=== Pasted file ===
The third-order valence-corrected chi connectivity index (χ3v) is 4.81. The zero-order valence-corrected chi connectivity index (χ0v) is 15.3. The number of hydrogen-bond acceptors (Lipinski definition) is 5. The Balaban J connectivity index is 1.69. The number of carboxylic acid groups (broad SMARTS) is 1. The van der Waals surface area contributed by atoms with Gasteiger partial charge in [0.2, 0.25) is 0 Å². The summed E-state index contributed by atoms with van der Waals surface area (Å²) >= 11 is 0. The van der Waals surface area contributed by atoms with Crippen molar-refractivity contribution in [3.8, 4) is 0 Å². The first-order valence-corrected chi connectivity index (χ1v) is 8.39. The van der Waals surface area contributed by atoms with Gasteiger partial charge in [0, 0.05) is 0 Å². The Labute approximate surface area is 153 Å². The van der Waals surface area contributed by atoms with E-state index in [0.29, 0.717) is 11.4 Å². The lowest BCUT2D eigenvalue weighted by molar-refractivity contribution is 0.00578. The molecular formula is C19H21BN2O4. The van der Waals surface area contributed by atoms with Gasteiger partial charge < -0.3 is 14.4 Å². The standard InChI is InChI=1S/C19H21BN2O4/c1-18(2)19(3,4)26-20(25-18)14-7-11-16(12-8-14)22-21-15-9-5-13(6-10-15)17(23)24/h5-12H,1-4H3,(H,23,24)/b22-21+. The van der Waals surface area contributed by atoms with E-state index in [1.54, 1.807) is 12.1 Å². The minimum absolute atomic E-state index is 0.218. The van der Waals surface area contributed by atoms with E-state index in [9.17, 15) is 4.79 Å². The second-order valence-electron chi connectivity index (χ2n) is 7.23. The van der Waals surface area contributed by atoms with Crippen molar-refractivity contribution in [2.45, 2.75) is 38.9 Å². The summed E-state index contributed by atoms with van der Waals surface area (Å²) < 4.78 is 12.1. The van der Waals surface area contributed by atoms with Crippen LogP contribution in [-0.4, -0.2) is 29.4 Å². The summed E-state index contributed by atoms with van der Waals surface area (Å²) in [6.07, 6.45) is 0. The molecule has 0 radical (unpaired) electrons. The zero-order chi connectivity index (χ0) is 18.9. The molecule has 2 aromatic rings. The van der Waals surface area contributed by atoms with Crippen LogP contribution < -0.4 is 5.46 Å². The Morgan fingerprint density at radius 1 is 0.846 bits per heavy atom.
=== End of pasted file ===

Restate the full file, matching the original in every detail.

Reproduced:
The third-order valence-corrected chi connectivity index (χ3v) is 4.81. The zero-order valence-corrected chi connectivity index (χ0v) is 15.3. The number of hydrogen-bond acceptors (Lipinski definition) is 5. The Balaban J connectivity index is 1.69. The number of carboxylic acid groups (broad SMARTS) is 1. The van der Waals surface area contributed by atoms with Gasteiger partial charge in [0.2, 0.25) is 0 Å². The summed E-state index contributed by atoms with van der Waals surface area (Å²) >= 11 is 0. The van der Waals surface area contributed by atoms with Crippen molar-refractivity contribution in [3.8, 4) is 0 Å². The first-order valence-corrected chi connectivity index (χ1v) is 8.39. The van der Waals surface area contributed by atoms with Gasteiger partial charge in [0, 0.05) is 0 Å². The Labute approximate surface area is 153 Å². The van der Waals surface area contributed by atoms with E-state index in [0.29, 0.717) is 11.4 Å². The lowest BCUT2D eigenvalue weighted by molar-refractivity contribution is 0.00578. The molecular formula is C19H21BN2O4. The van der Waals surface area contributed by atoms with Gasteiger partial charge < -0.3 is 14.4 Å². The standard InChI is InChI=1S/C19H21BN2O4/c1-18(2)19(3,4)26-20(25-18)14-7-11-16(12-8-14)22-21-15-9-5-13(6-10-15)17(23)24/h5-12H,1-4H3,(H,23,24)/b22-21+. The van der Waals surface area contributed by atoms with E-state index in [1.54, 1.807) is 12.1 Å². The minimum absolute atomic E-state index is 0.218. The van der Waals surface area contributed by atoms with E-state index in [9.17, 15) is 4.79 Å². The second-order valence-electron chi connectivity index (χ2n) is 7.23. The van der Waals surface area contributed by atoms with Crippen molar-refractivity contribution in [2.45, 2.75) is 38.9 Å². The summed E-state index contributed by atoms with van der Waals surface area (Å²) < 4.78 is 12.1. The van der Waals surface area contributed by atoms with Crippen LogP contribution in [-0.4, -0.2) is 29.4 Å². The summed E-state index contributed by atoms with van der Waals surface area (Å²) in [6.07, 6.45) is 0. The molecule has 0 radical (unpaired) electrons. The zero-order chi connectivity index (χ0) is 18.9. The molecule has 2 aromatic rings. The van der Waals surface area contributed by atoms with Crippen LogP contribution < -0.4 is 5.46 Å². The Morgan fingerprint density at radius 1 is 0.846 bits per heavy atom.